Some people have far too much time on their hands:
New Orleans has rebounded, with a tourist industry and elements of its infrastructure rebuilt, but the Census Bureau estimates that its population is only 75% of what it was ten years ago. And the city is still working its way through some of the storm's horrors: The Times Picayune this evening is leading its website with the story of the guilty plea of one of several police officers accused of firing on unarmed civilians during Katrina.
I'll tell y'all what I told my husband:
For starters, Hurricane Katrina happened damn near five years ago. New Orleans was far from the only city "devastated" by it--as anyone who paid the slightest bit of attention knows, Mississippi's Gulf coast got hit one hell of a lot harder.
Quite frankly, if, four-and-a-half years later, New Orleans is still struggling to recover from Hurricane Katrina New Orleans, and New Orleans alone, is to blame.
Want proof? Look at this article from Boston.com titled One Year After Hurricane Ike: The Big Picture:
One year after Hurricane Ike tore across the gulf coast of Texas, residents paused on Sunday to observe the anniversary of the costliest natural disaster in Texas history. Destroying or damaging many thousands of houses, including 3/4 of all homes in Galveston, Ike's 110 mph winds caused more than $29 billion in damage, and took the lives of at least 72 in the United States. In Galveston one year later, 75% of businesses have reopened, much of the debris has been cleared, and 95% of the population has returned, but much work still remains to be done as residents continue to rebuild and recover.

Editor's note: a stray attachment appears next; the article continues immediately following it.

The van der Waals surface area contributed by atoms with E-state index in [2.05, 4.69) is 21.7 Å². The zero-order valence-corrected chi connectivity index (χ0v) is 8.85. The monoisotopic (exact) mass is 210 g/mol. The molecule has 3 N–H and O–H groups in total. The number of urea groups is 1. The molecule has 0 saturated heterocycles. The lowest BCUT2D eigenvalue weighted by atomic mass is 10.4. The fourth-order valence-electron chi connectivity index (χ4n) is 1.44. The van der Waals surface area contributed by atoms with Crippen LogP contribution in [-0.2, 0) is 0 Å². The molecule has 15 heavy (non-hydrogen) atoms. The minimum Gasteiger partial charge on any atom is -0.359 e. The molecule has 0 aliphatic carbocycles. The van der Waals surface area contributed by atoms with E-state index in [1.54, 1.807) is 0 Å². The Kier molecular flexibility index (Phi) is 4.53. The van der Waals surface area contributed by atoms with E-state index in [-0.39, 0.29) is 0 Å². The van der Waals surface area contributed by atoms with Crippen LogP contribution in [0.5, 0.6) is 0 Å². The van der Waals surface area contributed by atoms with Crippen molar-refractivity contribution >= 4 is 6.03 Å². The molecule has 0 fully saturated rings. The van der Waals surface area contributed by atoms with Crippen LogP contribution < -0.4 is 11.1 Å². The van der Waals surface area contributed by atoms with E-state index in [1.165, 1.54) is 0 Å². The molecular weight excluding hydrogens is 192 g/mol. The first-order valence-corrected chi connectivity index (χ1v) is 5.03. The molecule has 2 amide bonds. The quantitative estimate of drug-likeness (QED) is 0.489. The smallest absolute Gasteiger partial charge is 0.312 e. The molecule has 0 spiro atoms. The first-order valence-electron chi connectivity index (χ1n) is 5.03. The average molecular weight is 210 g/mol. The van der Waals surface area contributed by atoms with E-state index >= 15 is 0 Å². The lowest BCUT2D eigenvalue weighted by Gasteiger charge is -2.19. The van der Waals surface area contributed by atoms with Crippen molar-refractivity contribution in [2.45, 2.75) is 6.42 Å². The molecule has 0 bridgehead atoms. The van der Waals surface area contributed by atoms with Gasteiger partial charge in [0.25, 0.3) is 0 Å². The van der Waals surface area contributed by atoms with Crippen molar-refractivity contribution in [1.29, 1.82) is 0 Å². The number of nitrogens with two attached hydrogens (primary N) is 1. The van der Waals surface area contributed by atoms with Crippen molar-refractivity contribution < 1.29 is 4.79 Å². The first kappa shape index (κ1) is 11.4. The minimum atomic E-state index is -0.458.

Now, if Galveston can recover that well after only a year, why does New Orleans lag far behind after nearly five? (Other, than, of course, the fact that we are Texans and therefore far superior to all other life forms.)
My other comment, upon sending Erik the article: "We've got some of NO's population. I'd be glad to send 'em back." Srsly. As I've said before, we've got a handful of businesses in the city which were started by former New Orleanians, but my experience overall has been less than positive. From the pissy whining I've overheard on the bus to the turf wars going on very nearby between New Orleans gangs and San Antonio gangs (or, more accurately, local and out of town chapters of the same gangs), I ran out of patience for the poor dears a couple of years ago now. I'm more than willing to suggest the city finance some eastbound Greyhounds in the name of helping the ongoing recovery.